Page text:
The Way It Ought To Be

The other night when I got out to my fastpitch softball lessons I had a pleasant surprise waiting for me. My first lesson was with a high school senior pitcher, and her high school coach was there to observe.

I couldn’t have been more pleased! All too often it seems the relationship between private coaches and team coaches – either in high school or travel ball – is contentious. I’m not sure why but it’s not uncommon. Fastpitch pitching

It’s much smarter for there to be a sense of cooperation. Private coaches work with players on an individual basis far more than a team coach ever will have the time for. They teach specific skills and learn what cues trigger performance and success for those players.

If the player (or her parents) have chosen wisely, that player comes onto the team with an advanced skillset built over many hours of practice. At the same time, there will be players who have put little effort into learning their skills. That is where the team coach can make a difference. Focusing their limited time on raising the skill levels of those players will pay the best dividends. Because, of course, the chain will only be as strong as its weakest links.

In this particular case, I invited the coach into the cage with us so he could hear the instruction and ask questions if he had any. He brought his iPad in with him and shot video as we went along. I periodically asked if he had any questions, and he had the opportunity to see how I interacted with my student/his player.

It was a very pleasant half hour. I left the coach with an open invitation to come back any time. Kudos to the pitcher’s parents for setting it up, incidentally.

Of course, it’s easy for me to take this position as a private coach. But I have also experienced it from the other side. While I wasn’t able to attend an actual lesson, when I was a team coach and had pitchers who were not my students, I would contact their pitching coaches to learn what to look out for, what cues they used and what they were teaching those pitchers. It may not have been what I taught, but that’s ok. I wanted to work with what they had learned and what they were supposed to be doing rather than trying to re-make according to what I teach.

Presumably, everyone – team coach, private coach, parents and the player – want the same thing. They want the pitcher to be successful. Working together is far more likely to make that happen than constant territorial battles.

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About Ken Krause

Ken Krause has been coaching girls fastpitch softball for nearly 20 years. Some may know him as a contributing columnist to Softball Magazine, where he writes Krause's Korner -- a regular column sponsored by Louisville Slugger. Ken is also the Administrator of the Discuss Fastpitch Forum, the most popular fastpitch discussion forum on the Internet. He is currently a Three Star Master Coach with the National Fastpitch Coaches Association (NFCA), and is certified by both the Amateur Softball Association (ASA) and American Sports Education Program (ASEP). Ken is a private instructor specializing in pitchers, hitters, and catchers. He teaches at North Shore Baseball Academy in Libertyville, IL and Pro-Player Consultants in McHenry, IL.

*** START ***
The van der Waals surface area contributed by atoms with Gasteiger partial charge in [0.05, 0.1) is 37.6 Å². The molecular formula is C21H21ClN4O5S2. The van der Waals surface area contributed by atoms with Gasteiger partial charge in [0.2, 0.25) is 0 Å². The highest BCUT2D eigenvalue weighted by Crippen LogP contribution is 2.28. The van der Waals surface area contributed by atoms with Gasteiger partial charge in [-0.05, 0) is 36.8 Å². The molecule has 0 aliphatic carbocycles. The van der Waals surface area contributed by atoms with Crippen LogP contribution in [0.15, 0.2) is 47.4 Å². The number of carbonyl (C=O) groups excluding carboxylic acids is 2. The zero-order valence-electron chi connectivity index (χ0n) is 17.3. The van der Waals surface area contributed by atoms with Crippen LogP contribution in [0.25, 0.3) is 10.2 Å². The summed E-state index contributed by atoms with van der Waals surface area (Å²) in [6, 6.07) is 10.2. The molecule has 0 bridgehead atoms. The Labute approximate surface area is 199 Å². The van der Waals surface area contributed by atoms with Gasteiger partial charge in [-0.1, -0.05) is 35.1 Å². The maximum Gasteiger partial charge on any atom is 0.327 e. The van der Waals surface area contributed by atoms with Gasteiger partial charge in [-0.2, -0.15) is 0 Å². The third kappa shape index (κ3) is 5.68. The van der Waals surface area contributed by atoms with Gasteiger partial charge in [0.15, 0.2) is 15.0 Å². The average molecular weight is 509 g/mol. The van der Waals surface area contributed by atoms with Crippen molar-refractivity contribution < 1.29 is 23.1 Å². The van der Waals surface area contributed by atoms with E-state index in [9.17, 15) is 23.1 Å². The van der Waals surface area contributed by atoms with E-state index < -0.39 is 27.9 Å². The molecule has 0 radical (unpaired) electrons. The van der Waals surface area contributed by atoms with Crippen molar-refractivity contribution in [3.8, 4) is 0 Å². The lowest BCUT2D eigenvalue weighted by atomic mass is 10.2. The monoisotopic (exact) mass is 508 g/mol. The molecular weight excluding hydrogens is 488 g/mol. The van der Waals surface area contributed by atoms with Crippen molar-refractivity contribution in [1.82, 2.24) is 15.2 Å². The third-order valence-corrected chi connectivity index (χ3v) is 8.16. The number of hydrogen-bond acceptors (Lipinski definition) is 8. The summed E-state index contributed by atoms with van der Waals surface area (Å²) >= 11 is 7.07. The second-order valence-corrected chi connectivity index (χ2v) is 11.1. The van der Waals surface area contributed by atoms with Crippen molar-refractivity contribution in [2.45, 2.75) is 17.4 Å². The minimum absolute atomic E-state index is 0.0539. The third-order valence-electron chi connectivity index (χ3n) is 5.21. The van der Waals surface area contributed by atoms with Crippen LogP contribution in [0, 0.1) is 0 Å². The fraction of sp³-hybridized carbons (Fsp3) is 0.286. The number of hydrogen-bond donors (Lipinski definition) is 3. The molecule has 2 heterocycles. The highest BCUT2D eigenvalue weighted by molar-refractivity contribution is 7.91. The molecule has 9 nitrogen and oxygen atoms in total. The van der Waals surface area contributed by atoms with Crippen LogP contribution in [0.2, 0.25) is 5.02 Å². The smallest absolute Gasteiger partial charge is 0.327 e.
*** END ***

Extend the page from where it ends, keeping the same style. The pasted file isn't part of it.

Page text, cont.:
Posted on December 22, 2014, in Coaching, Instruction, Pitching and tagged , , , . Bookmark the permalink. 2 Comments.

  1. “the chain will only be as strong as its weakest links.”

    There are always going to be players who put in 140% and then those that only give 75%. But a team only works when everyone is on the same page. A good coach knows how to pull up those other players so everyone is working for the same goal. Not every girl can afford a private coach, and plenty that can don’t put their heart into it.

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  2. Very true. The trick is knowing which players are which.

    The kids who want it but can’t afford a private coach are where the team coach can make a huge difference. In my mind, that’s where he/she should be focusing his/her efforts. Unfortunately, too many want to work with the kids on the high end of the scale, who got there because they’re already working hard at specific things, while ignoring those who could really benefit from a little extra attention from the team coach.

    No one is going to do much with the kids who don’t put their hearts into it. Not the team coach, and not a private instructor. You can’t force players to make meaningful changes in their games. They have to want it. Otherwise they’ll do what they need to in order to get by (or not get yelled at) and then slip back into their old habits.

    One of the toughest things to learn as a coach is you can’t save everyone from themselves, so you have to help the kids who want to be helped. And hope the rest don’t come up in critical situations (although it seems they always do).

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